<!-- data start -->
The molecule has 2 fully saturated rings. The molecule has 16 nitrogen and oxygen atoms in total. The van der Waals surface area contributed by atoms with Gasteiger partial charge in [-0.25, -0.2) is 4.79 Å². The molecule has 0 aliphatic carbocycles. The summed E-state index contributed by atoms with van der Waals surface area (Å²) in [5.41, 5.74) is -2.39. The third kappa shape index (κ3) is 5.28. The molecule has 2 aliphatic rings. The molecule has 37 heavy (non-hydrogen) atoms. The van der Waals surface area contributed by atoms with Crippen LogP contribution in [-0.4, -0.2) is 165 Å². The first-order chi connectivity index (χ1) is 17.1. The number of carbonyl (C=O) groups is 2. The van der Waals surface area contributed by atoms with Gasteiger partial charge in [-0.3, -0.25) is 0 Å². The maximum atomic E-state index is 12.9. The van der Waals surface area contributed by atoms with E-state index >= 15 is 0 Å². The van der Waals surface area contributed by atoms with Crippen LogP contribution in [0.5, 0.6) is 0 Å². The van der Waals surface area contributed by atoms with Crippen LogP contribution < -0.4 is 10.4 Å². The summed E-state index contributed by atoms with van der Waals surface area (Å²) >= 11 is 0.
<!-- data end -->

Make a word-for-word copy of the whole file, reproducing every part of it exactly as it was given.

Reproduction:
The molecule has 2 fully saturated rings. The molecule has 16 nitrogen and oxygen atoms in total. The van der Waals surface area contributed by atoms with Gasteiger partial charge in [-0.25, -0.2) is 4.79 Å². The molecule has 0 aliphatic carbocycles. The summed E-state index contributed by atoms with van der Waals surface area (Å²) in [5.41, 5.74) is -2.39. The third kappa shape index (κ3) is 5.28. The molecule has 2 aliphatic rings. The molecule has 37 heavy (non-hydrogen) atoms. The van der Waals surface area contributed by atoms with Crippen LogP contribution in [-0.4, -0.2) is 165 Å². The first-order chi connectivity index (χ1) is 17.1. The number of carbonyl (C=O) groups is 2. The van der Waals surface area contributed by atoms with Gasteiger partial charge in [-0.3, -0.25) is 0 Å². The maximum atomic E-state index is 12.9. The van der Waals surface area contributed by atoms with E-state index >= 15 is 0 Å². The van der Waals surface area contributed by atoms with Crippen LogP contribution in [0.5, 0.6) is 0 Å². The van der Waals surface area contributed by atoms with Crippen LogP contribution < -0.4 is 10.4 Å². The summed E-state index contributed by atoms with van der Waals surface area (Å²) >= 11 is 0.